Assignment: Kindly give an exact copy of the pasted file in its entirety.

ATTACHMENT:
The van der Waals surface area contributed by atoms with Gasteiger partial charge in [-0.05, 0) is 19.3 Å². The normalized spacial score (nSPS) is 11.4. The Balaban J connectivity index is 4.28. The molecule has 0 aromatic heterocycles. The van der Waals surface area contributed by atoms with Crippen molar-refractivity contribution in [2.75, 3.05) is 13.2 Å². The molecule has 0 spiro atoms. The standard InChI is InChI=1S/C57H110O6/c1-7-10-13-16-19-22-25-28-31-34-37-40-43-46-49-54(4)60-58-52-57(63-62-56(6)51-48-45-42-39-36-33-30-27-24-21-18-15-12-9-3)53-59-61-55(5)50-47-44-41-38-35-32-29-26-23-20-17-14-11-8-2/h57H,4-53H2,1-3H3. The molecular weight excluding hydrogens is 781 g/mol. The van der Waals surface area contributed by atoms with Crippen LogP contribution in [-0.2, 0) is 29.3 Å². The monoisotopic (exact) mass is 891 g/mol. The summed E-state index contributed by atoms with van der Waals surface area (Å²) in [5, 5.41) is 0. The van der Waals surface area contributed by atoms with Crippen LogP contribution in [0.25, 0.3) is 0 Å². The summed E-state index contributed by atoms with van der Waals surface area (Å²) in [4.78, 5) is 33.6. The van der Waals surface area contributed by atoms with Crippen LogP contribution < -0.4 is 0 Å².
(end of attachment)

The van der Waals surface area contributed by atoms with Gasteiger partial charge in [-0.05, 0) is 19.3 Å². The normalized spacial score (nSPS) is 11.4. The Balaban J connectivity index is 4.28. The molecule has 0 aromatic heterocycles. The van der Waals surface area contributed by atoms with Crippen molar-refractivity contribution in [2.75, 3.05) is 13.2 Å². The molecule has 0 spiro atoms. The standard InChI is InChI=1S/C57H110O6/c1-7-10-13-16-19-22-25-28-31-34-37-40-43-46-49-54(4)60-58-52-57(63-62-56(6)51-48-45-42-39-36-33-30-27-24-21-18-15-12-9-3)53-59-61-55(5)50-47-44-41-38-35-32-29-26-23-20-17-14-11-8-2/h57H,4-53H2,1-3H3. The molecular weight excluding hydrogens is 781 g/mol. The van der Waals surface area contributed by atoms with Crippen LogP contribution in [-0.2, 0) is 29.3 Å². The monoisotopic (exact) mass is 891 g/mol. The summed E-state index contributed by atoms with van der Waals surface area (Å²) in [5, 5.41) is 0. The van der Waals surface area contributed by atoms with Crippen LogP contribution in [0.25, 0.3) is 0 Å². The summed E-state index contributed by atoms with van der Waals surface area (Å²) in [4.78, 5) is 33.6. The van der Waals surface area contributed by atoms with Crippen LogP contribution < -0.4 is 0 Å².